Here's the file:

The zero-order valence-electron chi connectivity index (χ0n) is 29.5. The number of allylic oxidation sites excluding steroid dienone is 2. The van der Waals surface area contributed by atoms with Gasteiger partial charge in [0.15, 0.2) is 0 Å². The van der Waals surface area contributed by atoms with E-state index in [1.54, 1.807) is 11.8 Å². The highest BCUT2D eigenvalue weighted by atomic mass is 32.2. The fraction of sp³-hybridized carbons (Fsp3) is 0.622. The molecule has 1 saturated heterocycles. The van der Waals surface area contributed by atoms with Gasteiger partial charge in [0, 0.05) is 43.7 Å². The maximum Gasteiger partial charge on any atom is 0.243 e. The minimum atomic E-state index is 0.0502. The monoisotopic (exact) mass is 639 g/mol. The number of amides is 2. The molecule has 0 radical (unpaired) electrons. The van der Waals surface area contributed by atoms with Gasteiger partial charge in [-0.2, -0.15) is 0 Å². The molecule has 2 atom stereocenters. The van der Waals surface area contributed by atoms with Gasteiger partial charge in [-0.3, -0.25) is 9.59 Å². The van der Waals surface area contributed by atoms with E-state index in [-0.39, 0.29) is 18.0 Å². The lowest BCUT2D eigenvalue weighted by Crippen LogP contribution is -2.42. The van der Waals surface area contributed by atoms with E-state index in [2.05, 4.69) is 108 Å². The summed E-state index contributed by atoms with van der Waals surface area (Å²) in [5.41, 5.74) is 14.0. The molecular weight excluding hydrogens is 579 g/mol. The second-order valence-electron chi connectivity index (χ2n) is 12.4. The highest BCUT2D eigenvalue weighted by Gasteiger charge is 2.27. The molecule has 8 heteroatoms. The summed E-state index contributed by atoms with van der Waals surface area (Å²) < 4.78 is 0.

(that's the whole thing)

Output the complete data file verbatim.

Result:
The zero-order valence-electron chi connectivity index (χ0n) is 29.5. The number of allylic oxidation sites excluding steroid dienone is 2. The van der Waals surface area contributed by atoms with Gasteiger partial charge in [0.15, 0.2) is 0 Å². The van der Waals surface area contributed by atoms with E-state index in [1.54, 1.807) is 11.8 Å². The highest BCUT2D eigenvalue weighted by atomic mass is 32.2. The fraction of sp³-hybridized carbons (Fsp3) is 0.622. The molecule has 1 saturated heterocycles. The van der Waals surface area contributed by atoms with Gasteiger partial charge in [0, 0.05) is 43.7 Å². The maximum Gasteiger partial charge on any atom is 0.243 e. The minimum atomic E-state index is 0.0502. The monoisotopic (exact) mass is 639 g/mol. The number of amides is 2. The molecule has 0 radical (unpaired) electrons. The van der Waals surface area contributed by atoms with Gasteiger partial charge in [-0.2, -0.15) is 0 Å². The molecule has 2 atom stereocenters. The van der Waals surface area contributed by atoms with Gasteiger partial charge in [-0.3, -0.25) is 9.59 Å². The van der Waals surface area contributed by atoms with E-state index in [-0.39, 0.29) is 18.0 Å². The lowest BCUT2D eigenvalue weighted by Crippen LogP contribution is -2.42. The van der Waals surface area contributed by atoms with E-state index in [2.05, 4.69) is 108 Å². The summed E-state index contributed by atoms with van der Waals surface area (Å²) in [5.41, 5.74) is 14.0. The molecular weight excluding hydrogens is 579 g/mol. The second-order valence-electron chi connectivity index (χ2n) is 12.4. The highest BCUT2D eigenvalue weighted by Gasteiger charge is 2.27. The molecule has 8 heteroatoms. The summed E-state index contributed by atoms with van der Waals surface area (Å²) < 4.78 is 0.